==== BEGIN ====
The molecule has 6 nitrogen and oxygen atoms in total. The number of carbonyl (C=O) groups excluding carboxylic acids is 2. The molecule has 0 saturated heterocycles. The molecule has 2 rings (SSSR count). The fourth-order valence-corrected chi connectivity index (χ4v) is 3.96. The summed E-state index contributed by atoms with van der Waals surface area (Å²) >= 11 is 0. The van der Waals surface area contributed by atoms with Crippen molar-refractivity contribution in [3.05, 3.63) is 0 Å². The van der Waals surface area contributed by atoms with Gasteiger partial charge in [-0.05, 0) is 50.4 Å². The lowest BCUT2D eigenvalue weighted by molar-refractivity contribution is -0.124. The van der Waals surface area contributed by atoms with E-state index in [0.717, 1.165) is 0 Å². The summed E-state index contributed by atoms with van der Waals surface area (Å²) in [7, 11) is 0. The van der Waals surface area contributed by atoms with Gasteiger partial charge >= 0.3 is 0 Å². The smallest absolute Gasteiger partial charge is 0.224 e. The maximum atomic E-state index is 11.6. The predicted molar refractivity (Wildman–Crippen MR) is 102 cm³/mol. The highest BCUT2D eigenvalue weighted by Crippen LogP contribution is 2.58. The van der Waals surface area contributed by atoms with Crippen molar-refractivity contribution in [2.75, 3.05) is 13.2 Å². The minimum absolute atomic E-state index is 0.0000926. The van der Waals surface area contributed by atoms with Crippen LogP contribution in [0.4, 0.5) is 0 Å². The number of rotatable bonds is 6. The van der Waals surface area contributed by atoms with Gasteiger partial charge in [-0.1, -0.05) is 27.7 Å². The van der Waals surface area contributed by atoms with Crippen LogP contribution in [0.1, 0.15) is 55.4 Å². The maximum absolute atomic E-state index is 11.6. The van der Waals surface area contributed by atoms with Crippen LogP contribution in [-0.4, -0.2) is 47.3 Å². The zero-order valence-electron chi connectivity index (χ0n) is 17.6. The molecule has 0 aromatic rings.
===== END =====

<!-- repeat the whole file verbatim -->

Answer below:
The molecule has 6 nitrogen and oxygen atoms in total. The number of carbonyl (C=O) groups excluding carboxylic acids is 2. The molecule has 0 saturated heterocycles. The molecule has 2 rings (SSSR count). The fourth-order valence-corrected chi connectivity index (χ4v) is 3.96. The summed E-state index contributed by atoms with van der Waals surface area (Å²) >= 11 is 0. The van der Waals surface area contributed by atoms with Crippen molar-refractivity contribution in [3.05, 3.63) is 0 Å². The van der Waals surface area contributed by atoms with Gasteiger partial charge in [-0.05, 0) is 50.4 Å². The lowest BCUT2D eigenvalue weighted by molar-refractivity contribution is -0.124. The van der Waals surface area contributed by atoms with E-state index in [0.717, 1.165) is 0 Å². The summed E-state index contributed by atoms with van der Waals surface area (Å²) in [7, 11) is 0. The van der Waals surface area contributed by atoms with Gasteiger partial charge >= 0.3 is 0 Å². The smallest absolute Gasteiger partial charge is 0.224 e. The maximum atomic E-state index is 11.6. The predicted molar refractivity (Wildman–Crippen MR) is 102 cm³/mol. The highest BCUT2D eigenvalue weighted by Crippen LogP contribution is 2.58. The van der Waals surface area contributed by atoms with Crippen molar-refractivity contribution in [2.75, 3.05) is 13.2 Å². The minimum absolute atomic E-state index is 0.0000926. The van der Waals surface area contributed by atoms with Crippen LogP contribution in [0.4, 0.5) is 0 Å². The number of rotatable bonds is 6. The van der Waals surface area contributed by atoms with Gasteiger partial charge in [-0.1, -0.05) is 27.7 Å². The van der Waals surface area contributed by atoms with Crippen LogP contribution in [0.1, 0.15) is 55.4 Å². The maximum absolute atomic E-state index is 11.6. The van der Waals surface area contributed by atoms with Crippen LogP contribution in [-0.4, -0.2) is 47.3 Å². The zero-order valence-electron chi connectivity index (χ0n) is 17.6. The molecule has 0 aromatic rings.